Groma Kolibri

Groma KolibriWhen you think of East Germany, or rather, the former German Democratic Republic, one might think low-grade gear stamped out under the yoke of a Soviet regime, where quotas often mattered more than quality. But, perhaps cracks formed under watchful eyes. An underground movement took root. A resistance ahead of its time. A typewriter revolution. Their mission: manufacture an ultra-thin, ultra-chic, ultra-awesome typewriter. The Groma Kolibri. A jewel in an otherwise drab landscape. It infiltrated the West in the attache cases of every foreign embassy attache.

You’ll often find the back of these typewriters stamped: USSR Occupied. Who decided to apply this label? The manufacturer as a protest gesture? Or perhaps someone in the West, as a reminder of which Germany made it, because the stamp it came with only said: Made in Germany. In hindsight it’s a curious artifact, but at the time these words mattered. And for us writers, a reminder of the difference between lightening and lightening bug. 

Regardless of your political whims, the Kolibri is a killer.

If Apple made a typewriter, it would be a Kolibri.

Mighty. Small. Seriously thin.

Now only if it were ridiculously light, then we’d call it a Modern Wonder of the Industrial Age. The body feels like inch thick forged steel that it could withstand a round from a Kalashnikov. It’s solid and stable. Plant it on your desk and it won’t defect. The keys rise out of the body to meet your fingers at just the right angle. When you type, the action is crisp and precise, there’s no sloppiness or wavering of any kind. A peek below the keys reveals why: the arms and joints are solid and substantial. They didn’t skimp anywhere on this machine. Manufacturing tolerances in typewriters are already tight, even more so on the Kolibri.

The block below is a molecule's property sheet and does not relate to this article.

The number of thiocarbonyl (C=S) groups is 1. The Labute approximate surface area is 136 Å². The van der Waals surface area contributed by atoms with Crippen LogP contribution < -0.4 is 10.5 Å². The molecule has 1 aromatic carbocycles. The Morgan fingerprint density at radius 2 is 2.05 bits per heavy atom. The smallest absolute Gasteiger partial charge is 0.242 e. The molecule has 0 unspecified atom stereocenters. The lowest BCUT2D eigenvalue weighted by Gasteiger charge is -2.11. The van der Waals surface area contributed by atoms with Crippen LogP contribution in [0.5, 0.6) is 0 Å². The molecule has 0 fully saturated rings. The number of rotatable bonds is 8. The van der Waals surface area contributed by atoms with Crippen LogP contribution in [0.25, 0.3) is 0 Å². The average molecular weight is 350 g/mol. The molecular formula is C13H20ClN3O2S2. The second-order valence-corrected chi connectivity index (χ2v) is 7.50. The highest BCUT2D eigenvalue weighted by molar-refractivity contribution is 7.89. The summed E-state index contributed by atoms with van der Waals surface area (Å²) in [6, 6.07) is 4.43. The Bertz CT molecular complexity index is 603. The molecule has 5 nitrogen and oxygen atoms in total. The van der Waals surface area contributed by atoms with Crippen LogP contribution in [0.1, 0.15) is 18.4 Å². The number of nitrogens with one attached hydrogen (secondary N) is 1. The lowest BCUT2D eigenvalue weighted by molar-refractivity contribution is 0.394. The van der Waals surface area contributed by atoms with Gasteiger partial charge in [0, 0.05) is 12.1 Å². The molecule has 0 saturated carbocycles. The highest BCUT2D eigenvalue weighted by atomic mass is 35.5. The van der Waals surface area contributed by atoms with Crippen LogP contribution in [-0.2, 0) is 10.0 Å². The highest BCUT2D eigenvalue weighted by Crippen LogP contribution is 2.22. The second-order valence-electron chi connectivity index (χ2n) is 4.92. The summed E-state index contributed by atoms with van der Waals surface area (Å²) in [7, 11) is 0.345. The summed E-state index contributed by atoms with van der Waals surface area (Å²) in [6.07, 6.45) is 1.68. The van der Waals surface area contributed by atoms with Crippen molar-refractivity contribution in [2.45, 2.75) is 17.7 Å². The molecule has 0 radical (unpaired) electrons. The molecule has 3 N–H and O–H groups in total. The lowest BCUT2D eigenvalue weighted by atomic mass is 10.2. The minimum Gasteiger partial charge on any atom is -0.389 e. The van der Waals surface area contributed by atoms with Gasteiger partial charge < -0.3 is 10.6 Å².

That’s probably why the carriage return lever skims the surface of the ribbon cover. If you don’t have it snapped on just right, the lever will scrape it. Almost every image I’ve seen of the Kolibri has this tell-tale signature. But get the cover positioned correctly and you’re not in danger. Still, the return lever is a short, stubby thing that’s hard to catch with your fingers. It reminds me of the Hermes Rocket, another ultra-portable with an even smaller lever. When your fingers are flying and the words are piling up, it’s the type of lever that will slow you down.

Is it good for the big project? Is this my everyday typewriter for meeting my 2,000 word quota? Probably not. But if short dispatches are your thing, or you’re looking to add an uber cool vibe to your wordplay arsenal, then the Kolibri has an undeniable charm that’s hard to resist. It doesn’t take up much space and when you take it out, it has the wow appeal that will put a smile on your face.

Or if you’re heading to the cabin, toss the Kolibri in your backpack and keep on writing! It’d be great for that vacation journal you always intended to write. Or if you really want to make a fuss, take it on your next flight and see what TSA makes of it! And when you get airborne, if that rude person in front of you jacks their seat into your lap, just whip out the Kolibri, put it on the tray and bang out some stuff, putting a little extra jab into each key. Ha. Take that! Well, maybe not, us writers usually don’t like to call attention to ourselves. But knowing you have the Kolibri in the overhead, just in case, will make you happy. It’ll also make your muse happy. 


  1. Is this the machine used in the movie The lives of Others by the dissident playwright who has to smuggle copy to the west in typed form?

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